"The issue is not marriage. It's democracy."
When a court reverses the voters' decision, it reinforces the tidal wave of disgust at political elites who run roughshod over the will of the people.
Judge Vaughn Walker's same-sex marriage ruling will fan the already-torrid flames of discontent.
When a judge says there is no rational basis for what voters decide, he is calling the majority irrational people. It's akin to slinging around terms like "racist" or "ignorant" to describe people because they disagree with you. It insults the intelligence and values of the American people.
The decision demonstrates how our entire system of governance is broken. It bears too little resemblance to what our Founding Fathers created.
It's not about any single issue: Voters in Missouri -- a very purple state -- tried to send a message with their 71 percent rejection of Obamacare. A majority of Americans agree with Arizona's immigration laws -- but Obama launched a court attack anyway. A majority of Californians voted against same-sex marriage, to fix the first court legalization that disregarded an earlier popular vote. Now a second ruling again disenfranchises that second popular vote.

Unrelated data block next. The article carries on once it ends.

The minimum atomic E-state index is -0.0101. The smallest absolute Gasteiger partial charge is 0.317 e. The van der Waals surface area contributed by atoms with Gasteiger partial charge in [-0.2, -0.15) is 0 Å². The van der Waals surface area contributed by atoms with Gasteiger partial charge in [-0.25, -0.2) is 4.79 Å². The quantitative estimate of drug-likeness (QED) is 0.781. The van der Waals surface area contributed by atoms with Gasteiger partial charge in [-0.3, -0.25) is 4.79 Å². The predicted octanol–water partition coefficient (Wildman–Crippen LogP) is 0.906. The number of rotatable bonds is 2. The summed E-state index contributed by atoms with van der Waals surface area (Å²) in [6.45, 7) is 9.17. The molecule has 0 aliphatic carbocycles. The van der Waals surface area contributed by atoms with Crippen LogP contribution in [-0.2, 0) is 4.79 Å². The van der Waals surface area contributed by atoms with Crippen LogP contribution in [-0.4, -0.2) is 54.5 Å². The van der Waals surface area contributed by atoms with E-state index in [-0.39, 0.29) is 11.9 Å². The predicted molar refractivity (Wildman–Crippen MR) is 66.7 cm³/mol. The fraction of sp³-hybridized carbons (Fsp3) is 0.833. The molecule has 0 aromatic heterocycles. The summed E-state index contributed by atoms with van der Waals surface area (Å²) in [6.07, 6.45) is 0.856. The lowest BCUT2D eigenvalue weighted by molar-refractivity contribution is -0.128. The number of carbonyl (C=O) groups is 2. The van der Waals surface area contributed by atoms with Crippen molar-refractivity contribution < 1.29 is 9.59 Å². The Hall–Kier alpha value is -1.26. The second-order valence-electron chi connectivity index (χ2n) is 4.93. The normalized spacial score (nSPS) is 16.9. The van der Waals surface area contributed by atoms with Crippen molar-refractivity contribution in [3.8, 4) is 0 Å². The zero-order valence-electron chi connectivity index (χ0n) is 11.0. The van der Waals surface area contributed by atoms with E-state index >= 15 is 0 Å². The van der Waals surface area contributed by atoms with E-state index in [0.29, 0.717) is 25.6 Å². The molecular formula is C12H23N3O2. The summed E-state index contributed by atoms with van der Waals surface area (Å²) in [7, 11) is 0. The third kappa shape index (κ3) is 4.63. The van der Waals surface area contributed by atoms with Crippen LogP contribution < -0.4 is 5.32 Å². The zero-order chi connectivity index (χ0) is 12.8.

The specific issues may vary -- same-sex marriage, immigration, spending, health care, etc. -- but people are united by a common factor: They are outraged at political elites who disregard and overturn what the citizenry demands.
Moral issues are often decided by votes of the public or of elected officials: The relative penalties for different levels of offenses. Protections for minors. Decisions of how to balance environmental concerns with human concerns. The sanctity of life. And many more. Every law has a moral decision as a component. Judges should not assume moral superiority above those who make the laws, but should confine themselves to explicit constitutional principles that are clearly-enunciated, not fabricated by the courts.
Huge numbers of Americans believe the Left is rigging the system: If they cannot win a vote, they use bureaucracy or courts to get their way. Politicians who won't fix the system are inviting voters to throw them out wholesale in November.
The issue is not marriage. It's democracy.
Follow Ernest Istook on Twitter: www.twitter.com/@Istook